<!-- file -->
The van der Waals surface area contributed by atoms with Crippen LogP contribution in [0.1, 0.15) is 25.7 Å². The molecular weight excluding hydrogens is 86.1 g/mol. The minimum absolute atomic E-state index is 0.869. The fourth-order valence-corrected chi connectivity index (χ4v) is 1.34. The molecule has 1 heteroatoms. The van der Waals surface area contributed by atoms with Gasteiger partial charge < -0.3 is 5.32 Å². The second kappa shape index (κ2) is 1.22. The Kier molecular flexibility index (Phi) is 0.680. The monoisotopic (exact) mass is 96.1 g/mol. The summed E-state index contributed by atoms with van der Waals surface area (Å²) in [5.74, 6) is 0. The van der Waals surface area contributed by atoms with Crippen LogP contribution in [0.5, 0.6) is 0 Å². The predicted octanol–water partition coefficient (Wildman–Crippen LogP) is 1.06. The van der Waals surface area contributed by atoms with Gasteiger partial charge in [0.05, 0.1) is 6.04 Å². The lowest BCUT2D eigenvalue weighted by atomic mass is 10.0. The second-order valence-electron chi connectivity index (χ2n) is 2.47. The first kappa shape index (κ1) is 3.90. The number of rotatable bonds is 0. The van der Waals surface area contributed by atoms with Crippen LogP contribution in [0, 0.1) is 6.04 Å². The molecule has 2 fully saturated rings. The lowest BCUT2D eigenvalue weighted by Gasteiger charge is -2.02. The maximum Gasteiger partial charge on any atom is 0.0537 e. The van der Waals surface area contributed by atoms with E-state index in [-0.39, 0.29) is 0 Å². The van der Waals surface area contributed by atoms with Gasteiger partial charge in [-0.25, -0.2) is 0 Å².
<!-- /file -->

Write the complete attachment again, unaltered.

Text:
The van der Waals surface area contributed by atoms with Crippen LogP contribution in [0.1, 0.15) is 25.7 Å². The molecular weight excluding hydrogens is 86.1 g/mol. The minimum absolute atomic E-state index is 0.869. The fourth-order valence-corrected chi connectivity index (χ4v) is 1.34. The molecule has 1 heteroatoms. The van der Waals surface area contributed by atoms with Gasteiger partial charge < -0.3 is 5.32 Å². The second kappa shape index (κ2) is 1.22. The Kier molecular flexibility index (Phi) is 0.680. The monoisotopic (exact) mass is 96.1 g/mol. The summed E-state index contributed by atoms with van der Waals surface area (Å²) in [5.74, 6) is 0. The van der Waals surface area contributed by atoms with Crippen LogP contribution in [0.5, 0.6) is 0 Å². The predicted octanol–water partition coefficient (Wildman–Crippen LogP) is 1.06. The van der Waals surface area contributed by atoms with Gasteiger partial charge in [0.05, 0.1) is 6.04 Å². The lowest BCUT2D eigenvalue weighted by atomic mass is 10.0. The second-order valence-electron chi connectivity index (χ2n) is 2.47. The first kappa shape index (κ1) is 3.90. The number of rotatable bonds is 0. The van der Waals surface area contributed by atoms with Crippen LogP contribution in [0, 0.1) is 6.04 Å². The molecule has 2 fully saturated rings. The lowest BCUT2D eigenvalue weighted by Gasteiger charge is -2.02. The maximum Gasteiger partial charge on any atom is 0.0537 e. The van der Waals surface area contributed by atoms with E-state index in [-0.39, 0.29) is 0 Å². The van der Waals surface area contributed by atoms with Gasteiger partial charge in [-0.25, -0.2) is 0 Å².